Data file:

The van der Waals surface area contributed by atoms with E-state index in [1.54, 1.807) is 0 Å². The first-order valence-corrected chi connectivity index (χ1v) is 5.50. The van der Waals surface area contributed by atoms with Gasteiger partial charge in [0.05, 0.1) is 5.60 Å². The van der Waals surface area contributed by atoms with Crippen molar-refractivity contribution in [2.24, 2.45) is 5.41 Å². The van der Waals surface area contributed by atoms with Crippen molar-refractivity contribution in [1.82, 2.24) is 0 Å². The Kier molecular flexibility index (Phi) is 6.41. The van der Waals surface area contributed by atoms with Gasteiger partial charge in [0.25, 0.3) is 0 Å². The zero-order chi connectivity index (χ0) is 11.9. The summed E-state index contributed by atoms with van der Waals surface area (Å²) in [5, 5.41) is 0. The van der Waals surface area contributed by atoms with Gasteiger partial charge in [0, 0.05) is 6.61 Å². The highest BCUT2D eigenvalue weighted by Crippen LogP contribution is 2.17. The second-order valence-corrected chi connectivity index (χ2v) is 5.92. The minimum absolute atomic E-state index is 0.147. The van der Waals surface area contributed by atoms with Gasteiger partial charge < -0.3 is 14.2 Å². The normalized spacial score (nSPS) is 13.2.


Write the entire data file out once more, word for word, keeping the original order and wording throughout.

The van der Waals surface area contributed by atoms with E-state index in [1.54, 1.807) is 0 Å². The first-order valence-corrected chi connectivity index (χ1v) is 5.50. The van der Waals surface area contributed by atoms with Gasteiger partial charge in [0.05, 0.1) is 5.60 Å². The van der Waals surface area contributed by atoms with Crippen molar-refractivity contribution in [2.24, 2.45) is 5.41 Å². The van der Waals surface area contributed by atoms with Crippen molar-refractivity contribution in [1.82, 2.24) is 0 Å². The Kier molecular flexibility index (Phi) is 6.41. The van der Waals surface area contributed by atoms with Gasteiger partial charge in [0.25, 0.3) is 0 Å². The zero-order chi connectivity index (χ0) is 11.9. The summed E-state index contributed by atoms with van der Waals surface area (Å²) in [5, 5.41) is 0. The van der Waals surface area contributed by atoms with Gasteiger partial charge in [0, 0.05) is 6.61 Å². The highest BCUT2D eigenvalue weighted by Crippen LogP contribution is 2.17. The second-order valence-corrected chi connectivity index (χ2v) is 5.92. The minimum absolute atomic E-state index is 0.147. The van der Waals surface area contributed by atoms with Gasteiger partial charge < -0.3 is 14.2 Å². The normalized spacial score (nSPS) is 13.2.